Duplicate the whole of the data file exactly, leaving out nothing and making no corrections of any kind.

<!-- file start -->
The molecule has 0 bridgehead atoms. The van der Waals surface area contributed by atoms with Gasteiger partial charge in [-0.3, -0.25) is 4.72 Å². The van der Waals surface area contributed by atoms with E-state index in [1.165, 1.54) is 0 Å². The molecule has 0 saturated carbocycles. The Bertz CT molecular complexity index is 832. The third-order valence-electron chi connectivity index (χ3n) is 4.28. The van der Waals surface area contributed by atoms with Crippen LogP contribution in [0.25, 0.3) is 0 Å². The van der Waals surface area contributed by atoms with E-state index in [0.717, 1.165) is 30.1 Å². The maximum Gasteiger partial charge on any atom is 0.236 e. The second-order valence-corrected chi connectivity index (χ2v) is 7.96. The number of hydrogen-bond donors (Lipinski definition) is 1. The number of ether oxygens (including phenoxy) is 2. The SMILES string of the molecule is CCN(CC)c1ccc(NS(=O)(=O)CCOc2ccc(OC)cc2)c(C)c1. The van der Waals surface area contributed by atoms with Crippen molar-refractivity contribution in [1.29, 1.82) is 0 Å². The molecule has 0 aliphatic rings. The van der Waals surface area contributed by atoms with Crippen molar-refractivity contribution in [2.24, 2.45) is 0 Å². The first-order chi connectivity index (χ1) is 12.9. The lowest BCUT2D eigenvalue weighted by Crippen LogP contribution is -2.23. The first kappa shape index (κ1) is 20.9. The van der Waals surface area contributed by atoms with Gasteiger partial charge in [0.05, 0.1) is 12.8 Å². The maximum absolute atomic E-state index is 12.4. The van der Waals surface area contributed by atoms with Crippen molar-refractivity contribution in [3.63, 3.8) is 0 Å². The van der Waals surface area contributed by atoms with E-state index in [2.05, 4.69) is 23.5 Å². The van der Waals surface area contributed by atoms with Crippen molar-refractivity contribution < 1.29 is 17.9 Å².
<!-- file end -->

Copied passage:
The molecule has 0 bridgehead atoms. The van der Waals surface area contributed by atoms with Gasteiger partial charge in [-0.3, -0.25) is 4.72 Å². The van der Waals surface area contributed by atoms with E-state index in [1.165, 1.54) is 0 Å². The molecule has 0 saturated carbocycles. The Bertz CT molecular complexity index is 832. The third-order valence-electron chi connectivity index (χ3n) is 4.28. The van der Waals surface area contributed by atoms with Crippen LogP contribution in [0.25, 0.3) is 0 Å². The van der Waals surface area contributed by atoms with E-state index in [0.717, 1.165) is 30.1 Å². The maximum Gasteiger partial charge on any atom is 0.236 e. The second-order valence-corrected chi connectivity index (χ2v) is 7.96. The number of hydrogen-bond donors (Lipinski definition) is 1. The number of ether oxygens (including phenoxy) is 2. The SMILES string of the molecule is CCN(CC)c1ccc(NS(=O)(=O)CCOc2ccc(OC)cc2)c(C)c1. The van der Waals surface area contributed by atoms with Crippen molar-refractivity contribution in [1.29, 1.82) is 0 Å². The molecule has 0 aliphatic rings. The van der Waals surface area contributed by atoms with Crippen molar-refractivity contribution in [2.24, 2.45) is 0 Å². The first-order chi connectivity index (χ1) is 12.9. The lowest BCUT2D eigenvalue weighted by Crippen LogP contribution is -2.23. The first kappa shape index (κ1) is 20.9. The van der Waals surface area contributed by atoms with Gasteiger partial charge in [0.05, 0.1) is 12.8 Å². The maximum absolute atomic E-state index is 12.4. The van der Waals surface area contributed by atoms with Crippen molar-refractivity contribution in [3.63, 3.8) is 0 Å². The van der Waals surface area contributed by atoms with E-state index in [2.05, 4.69) is 23.5 Å². The van der Waals surface area contributed by atoms with Crippen molar-refractivity contribution < 1.29 is 17.9 Å².